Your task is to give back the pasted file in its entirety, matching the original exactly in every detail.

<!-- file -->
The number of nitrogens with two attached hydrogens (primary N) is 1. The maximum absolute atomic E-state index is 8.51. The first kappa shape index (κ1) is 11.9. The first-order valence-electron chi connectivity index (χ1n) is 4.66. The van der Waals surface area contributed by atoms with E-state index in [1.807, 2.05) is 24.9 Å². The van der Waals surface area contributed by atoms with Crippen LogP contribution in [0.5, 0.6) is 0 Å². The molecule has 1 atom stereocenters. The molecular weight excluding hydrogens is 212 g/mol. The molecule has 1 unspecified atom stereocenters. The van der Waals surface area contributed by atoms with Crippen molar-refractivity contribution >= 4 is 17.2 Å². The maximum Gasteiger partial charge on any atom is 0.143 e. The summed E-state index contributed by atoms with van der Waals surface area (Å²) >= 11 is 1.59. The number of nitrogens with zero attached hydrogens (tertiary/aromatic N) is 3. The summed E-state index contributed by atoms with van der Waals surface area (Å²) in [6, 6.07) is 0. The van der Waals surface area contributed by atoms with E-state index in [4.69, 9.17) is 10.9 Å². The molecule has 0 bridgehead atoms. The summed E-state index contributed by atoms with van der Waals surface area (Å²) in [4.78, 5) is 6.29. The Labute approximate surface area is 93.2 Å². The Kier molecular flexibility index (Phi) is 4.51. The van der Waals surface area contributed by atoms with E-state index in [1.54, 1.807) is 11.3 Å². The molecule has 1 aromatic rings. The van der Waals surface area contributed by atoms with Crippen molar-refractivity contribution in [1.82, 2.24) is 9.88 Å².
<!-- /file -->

The number of nitrogens with two attached hydrogens (primary N) is 1. The maximum absolute atomic E-state index is 8.51. The first kappa shape index (κ1) is 11.9. The first-order valence-electron chi connectivity index (χ1n) is 4.66. The van der Waals surface area contributed by atoms with E-state index in [1.807, 2.05) is 24.9 Å². The van der Waals surface area contributed by atoms with Crippen LogP contribution in [0.5, 0.6) is 0 Å². The molecule has 1 atom stereocenters. The molecular weight excluding hydrogens is 212 g/mol. The molecule has 1 unspecified atom stereocenters. The van der Waals surface area contributed by atoms with Crippen molar-refractivity contribution >= 4 is 17.2 Å². The maximum Gasteiger partial charge on any atom is 0.143 e. The summed E-state index contributed by atoms with van der Waals surface area (Å²) >= 11 is 1.59. The number of nitrogens with zero attached hydrogens (tertiary/aromatic N) is 3. The summed E-state index contributed by atoms with van der Waals surface area (Å²) in [6, 6.07) is 0. The van der Waals surface area contributed by atoms with E-state index in [4.69, 9.17) is 10.9 Å². The molecule has 0 bridgehead atoms. The summed E-state index contributed by atoms with van der Waals surface area (Å²) in [4.78, 5) is 6.29. The Labute approximate surface area is 93.2 Å². The Kier molecular flexibility index (Phi) is 4.51. The van der Waals surface area contributed by atoms with E-state index in [1.54, 1.807) is 11.3 Å². The molecule has 1 aromatic rings. The van der Waals surface area contributed by atoms with Crippen molar-refractivity contribution in [1.82, 2.24) is 9.88 Å².